The next morning we go to the locations where the teams have set their boxes. Doris and her friend walked five kilometres from our base camp to set their box. We drive there.
We are in the scrub desert, barren, full of hidden life, each of us walking slowly, looking, scorched under our hats by the hot, dry sun. “It’s somewhere around here,” Doris says. I’m hoping for her, yet it seems quite difficult to find where Doris’s team went the previous day.
Finally she finds it. “Here, this is where we set the box. We were aiming to get kangaroo rats.”
There are paw marks in the sand.
Jimmy falls on all fours to examine what’s there. “Yes, there were kangaroo rats here. And a coyote.”
We all cheer.
When we get to my team’s boxes, the tracks have an evanescent quality, as though they’ve come up from beneath the sand. There are the marks of a coyote, but not a bobcat. At the mesquite grove, there were foxes. It’s like being found by these animals, rather than finding them.
Back in the classroom, we are given various plaster casts of footprints and asked to identify them. As I stare at one, the teacher comes over and says, “There’s something very special about this print. If you don’t see it, you aren’t paying attention. The track will tell you.”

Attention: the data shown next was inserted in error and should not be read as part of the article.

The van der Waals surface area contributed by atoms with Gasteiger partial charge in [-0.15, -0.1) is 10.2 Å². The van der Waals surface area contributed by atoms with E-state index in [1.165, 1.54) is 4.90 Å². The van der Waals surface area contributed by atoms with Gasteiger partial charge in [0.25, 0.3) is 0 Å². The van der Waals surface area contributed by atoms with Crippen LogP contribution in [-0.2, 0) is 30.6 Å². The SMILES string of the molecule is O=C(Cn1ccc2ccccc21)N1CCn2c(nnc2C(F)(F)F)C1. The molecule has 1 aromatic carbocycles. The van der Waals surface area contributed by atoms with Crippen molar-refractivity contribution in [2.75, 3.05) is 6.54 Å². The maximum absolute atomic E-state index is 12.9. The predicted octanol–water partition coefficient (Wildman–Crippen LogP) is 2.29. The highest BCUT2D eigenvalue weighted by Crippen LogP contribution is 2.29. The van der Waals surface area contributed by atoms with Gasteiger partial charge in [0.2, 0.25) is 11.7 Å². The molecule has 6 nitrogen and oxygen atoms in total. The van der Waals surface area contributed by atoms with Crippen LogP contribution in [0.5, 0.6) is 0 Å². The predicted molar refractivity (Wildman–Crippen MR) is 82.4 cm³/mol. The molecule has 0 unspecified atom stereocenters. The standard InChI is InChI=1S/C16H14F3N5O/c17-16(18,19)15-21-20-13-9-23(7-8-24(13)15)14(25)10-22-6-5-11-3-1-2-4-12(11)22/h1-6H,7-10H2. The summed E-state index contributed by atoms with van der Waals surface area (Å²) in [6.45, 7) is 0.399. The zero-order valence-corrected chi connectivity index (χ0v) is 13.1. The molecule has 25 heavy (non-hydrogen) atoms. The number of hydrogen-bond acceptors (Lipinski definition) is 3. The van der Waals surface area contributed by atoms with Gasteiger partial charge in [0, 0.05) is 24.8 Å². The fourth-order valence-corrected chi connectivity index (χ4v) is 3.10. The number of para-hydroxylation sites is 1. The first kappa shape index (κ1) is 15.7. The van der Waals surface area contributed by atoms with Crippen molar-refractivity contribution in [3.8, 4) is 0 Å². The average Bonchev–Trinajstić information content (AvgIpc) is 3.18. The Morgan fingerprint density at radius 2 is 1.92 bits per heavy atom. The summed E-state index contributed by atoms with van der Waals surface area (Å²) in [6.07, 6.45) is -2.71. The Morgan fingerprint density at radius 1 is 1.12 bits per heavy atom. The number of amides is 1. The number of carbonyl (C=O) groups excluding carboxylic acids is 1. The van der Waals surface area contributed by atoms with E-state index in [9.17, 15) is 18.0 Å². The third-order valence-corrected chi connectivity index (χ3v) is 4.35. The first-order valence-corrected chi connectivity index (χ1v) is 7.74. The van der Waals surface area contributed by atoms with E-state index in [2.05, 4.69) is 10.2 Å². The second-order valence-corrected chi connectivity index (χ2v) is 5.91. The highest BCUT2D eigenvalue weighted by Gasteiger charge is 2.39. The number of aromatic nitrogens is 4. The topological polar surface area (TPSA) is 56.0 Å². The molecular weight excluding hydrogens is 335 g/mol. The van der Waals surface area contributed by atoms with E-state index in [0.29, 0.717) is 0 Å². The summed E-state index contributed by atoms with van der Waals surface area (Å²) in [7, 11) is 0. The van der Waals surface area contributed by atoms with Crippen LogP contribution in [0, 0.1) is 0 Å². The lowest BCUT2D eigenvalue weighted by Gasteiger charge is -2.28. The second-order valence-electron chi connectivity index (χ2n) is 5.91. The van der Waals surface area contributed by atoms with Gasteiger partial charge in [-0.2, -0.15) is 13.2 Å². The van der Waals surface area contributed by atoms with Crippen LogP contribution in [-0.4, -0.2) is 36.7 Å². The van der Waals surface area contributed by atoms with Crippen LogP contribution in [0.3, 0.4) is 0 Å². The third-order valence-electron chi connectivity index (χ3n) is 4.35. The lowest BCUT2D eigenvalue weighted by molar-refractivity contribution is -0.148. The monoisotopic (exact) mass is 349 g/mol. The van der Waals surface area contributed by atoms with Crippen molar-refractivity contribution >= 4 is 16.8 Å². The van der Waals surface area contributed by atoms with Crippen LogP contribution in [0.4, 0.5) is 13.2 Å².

I think back to the subtext of my declaration at the beginning of the weekend, that I want to see things but they disappear on me. My statement was blind. I thought we were going to track the animals to find them. This is a different kind of engagement. We’re not looking at the tracks in order to find something in the present. We’re looking at the tracks in order to know something about the past, and, perhaps, a promise for the future.
Most important for me, I have the sense that there is a presence in the world which has not disappeared. It’s not even invisible; it’s there for me to know.